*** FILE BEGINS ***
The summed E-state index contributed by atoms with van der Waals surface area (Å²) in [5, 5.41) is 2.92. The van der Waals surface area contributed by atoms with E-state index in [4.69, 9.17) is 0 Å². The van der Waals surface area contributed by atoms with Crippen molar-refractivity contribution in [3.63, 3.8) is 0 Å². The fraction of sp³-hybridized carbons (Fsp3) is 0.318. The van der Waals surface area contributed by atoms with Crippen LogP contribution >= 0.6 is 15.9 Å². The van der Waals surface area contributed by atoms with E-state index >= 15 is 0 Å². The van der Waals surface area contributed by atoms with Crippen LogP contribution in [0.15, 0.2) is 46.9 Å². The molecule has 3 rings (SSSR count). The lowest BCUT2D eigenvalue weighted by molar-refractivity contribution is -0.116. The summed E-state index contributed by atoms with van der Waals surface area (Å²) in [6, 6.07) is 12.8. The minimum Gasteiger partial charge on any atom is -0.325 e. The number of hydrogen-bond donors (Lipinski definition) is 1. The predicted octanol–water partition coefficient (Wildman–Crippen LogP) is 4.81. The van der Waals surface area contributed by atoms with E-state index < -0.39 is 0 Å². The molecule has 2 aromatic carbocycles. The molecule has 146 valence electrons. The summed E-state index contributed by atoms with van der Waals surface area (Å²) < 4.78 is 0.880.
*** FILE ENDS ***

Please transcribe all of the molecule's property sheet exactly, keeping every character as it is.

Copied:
The summed E-state index contributed by atoms with van der Waals surface area (Å²) in [5, 5.41) is 2.92. The van der Waals surface area contributed by atoms with E-state index in [4.69, 9.17) is 0 Å². The van der Waals surface area contributed by atoms with Crippen molar-refractivity contribution in [3.63, 3.8) is 0 Å². The fraction of sp³-hybridized carbons (Fsp3) is 0.318. The van der Waals surface area contributed by atoms with Crippen LogP contribution >= 0.6 is 15.9 Å². The van der Waals surface area contributed by atoms with E-state index >= 15 is 0 Å². The van der Waals surface area contributed by atoms with Crippen LogP contribution in [0.15, 0.2) is 46.9 Å². The molecule has 3 rings (SSSR count). The lowest BCUT2D eigenvalue weighted by molar-refractivity contribution is -0.116. The summed E-state index contributed by atoms with van der Waals surface area (Å²) in [6, 6.07) is 12.8. The minimum Gasteiger partial charge on any atom is -0.325 e. The number of hydrogen-bond donors (Lipinski definition) is 1. The predicted octanol–water partition coefficient (Wildman–Crippen LogP) is 4.81. The van der Waals surface area contributed by atoms with E-state index < -0.39 is 0 Å². The molecule has 2 aromatic carbocycles. The molecule has 146 valence electrons. The summed E-state index contributed by atoms with van der Waals surface area (Å²) < 4.78 is 0.880.